James Du (jsd46)
Peter Greczner (pag42)
The green screen is very stable. There is no noticeable flickering in it. When testing the green detection using a green image on a VGA monitor, there was a one or two pixel green border around the edge of objects in front of the green screen. We tried to fix this by adjusting thresholds; the border was reduced from what we had originally, but we could not completely get rid of the border. However, when we ran our implementation on the actual green screen we ended up using, the green border was completely gone except when shadows were cast on the green screen.
Reverse Green Screen works perfectly since we know the exact color of the green in our uploaded image, but the video quality and image quality are not as high as they can be due to limits in upload speed. We attempted to transfer video instead of just images to SRAM but could not get frame rate to exceed a few frames per second, even with only black and white video.
The fading effect works but looks strange. Text starts fading in as strange colors before settling in as their final text color. We had originally wanted to implement more features with writing text to the screen but ran out of time. Once text is on the screen, it appears completely stable. Keystroke recognition works well immediately after uploading our design to the DE2 board but starts to malfunction if random keys are spammed.
Serial Interface ResultThe result of this part of the project are two modules that can be configured at any baudrate to work with another serial receiver and transmitter pair that follow RS-232 protocol and have specified 8 data bits, 1 start bit, 1 stop bit, no flow control, and no parity bits.
It packages data into packets of 16 bytes that have a CRC type check performed on them to ensure accuracy of delivery and can also detect timeout failures and send a timeout NACK to the other receiver.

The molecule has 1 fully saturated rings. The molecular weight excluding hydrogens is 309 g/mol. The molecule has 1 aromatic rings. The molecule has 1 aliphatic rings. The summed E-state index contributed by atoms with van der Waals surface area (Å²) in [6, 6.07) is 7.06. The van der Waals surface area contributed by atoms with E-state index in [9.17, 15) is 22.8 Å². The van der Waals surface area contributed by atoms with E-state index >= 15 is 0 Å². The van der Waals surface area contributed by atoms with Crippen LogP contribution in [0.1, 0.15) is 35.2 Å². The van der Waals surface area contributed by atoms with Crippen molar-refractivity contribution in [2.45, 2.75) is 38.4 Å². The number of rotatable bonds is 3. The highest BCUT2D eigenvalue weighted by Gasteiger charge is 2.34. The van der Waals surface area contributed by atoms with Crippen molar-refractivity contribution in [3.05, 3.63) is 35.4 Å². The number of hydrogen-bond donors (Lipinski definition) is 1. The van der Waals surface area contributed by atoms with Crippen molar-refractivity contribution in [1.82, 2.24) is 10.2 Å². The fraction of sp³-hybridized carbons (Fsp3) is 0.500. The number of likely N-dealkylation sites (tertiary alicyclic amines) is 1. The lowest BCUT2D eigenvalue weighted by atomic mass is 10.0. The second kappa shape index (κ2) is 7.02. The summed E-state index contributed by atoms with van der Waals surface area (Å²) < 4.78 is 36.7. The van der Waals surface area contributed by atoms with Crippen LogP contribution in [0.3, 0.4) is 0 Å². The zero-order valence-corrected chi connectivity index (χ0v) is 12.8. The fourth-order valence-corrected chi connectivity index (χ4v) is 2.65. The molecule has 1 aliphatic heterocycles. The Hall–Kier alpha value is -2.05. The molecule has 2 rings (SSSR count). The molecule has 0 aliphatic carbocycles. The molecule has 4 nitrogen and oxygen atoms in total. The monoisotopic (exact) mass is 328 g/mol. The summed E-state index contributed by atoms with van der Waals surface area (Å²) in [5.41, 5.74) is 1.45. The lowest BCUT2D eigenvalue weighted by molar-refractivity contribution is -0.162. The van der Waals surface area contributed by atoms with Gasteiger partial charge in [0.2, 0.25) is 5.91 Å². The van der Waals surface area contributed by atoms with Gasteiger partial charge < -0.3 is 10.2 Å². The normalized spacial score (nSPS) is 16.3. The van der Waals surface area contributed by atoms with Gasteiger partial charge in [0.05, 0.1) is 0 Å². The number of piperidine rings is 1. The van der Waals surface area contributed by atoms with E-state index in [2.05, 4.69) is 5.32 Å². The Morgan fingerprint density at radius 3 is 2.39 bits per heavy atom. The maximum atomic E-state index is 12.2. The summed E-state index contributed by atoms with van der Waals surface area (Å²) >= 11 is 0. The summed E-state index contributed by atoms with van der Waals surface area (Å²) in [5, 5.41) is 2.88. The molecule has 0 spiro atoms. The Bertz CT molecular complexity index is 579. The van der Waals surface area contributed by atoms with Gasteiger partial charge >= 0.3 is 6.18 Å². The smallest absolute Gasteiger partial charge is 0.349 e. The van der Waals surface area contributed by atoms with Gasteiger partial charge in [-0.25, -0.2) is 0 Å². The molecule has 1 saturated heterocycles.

Sample tests of the transmission indicated that we get on average a single bit error every 1 million bits sent approximately. From research we have found that “acceptable” error rates for RS-232 at a baud around 9600 should be from every 1 billion bits to every 1 trillion bits. However because we are running at an extremely high baud rate and our module has the ability to perform error detection this is not really a problem because we can always resend the data.
Transmission of the data for a 640x480 image took approximately 36 seconds to perform, and transmission of a 320x240 black and white image took approximately 1 second to perform. Theoretical results at a baud of 115200 indicate that we should expect it to take 35.6 seconds and 1.1 seconds respectively. Therefore it appears that our serial transfer incurs almost no lag and is performing almost as fast as theoretically possible.
The C executables that we created are very easy to use and the user only has to specify an image name following the executable name. Transmission will take place immediately and accurately.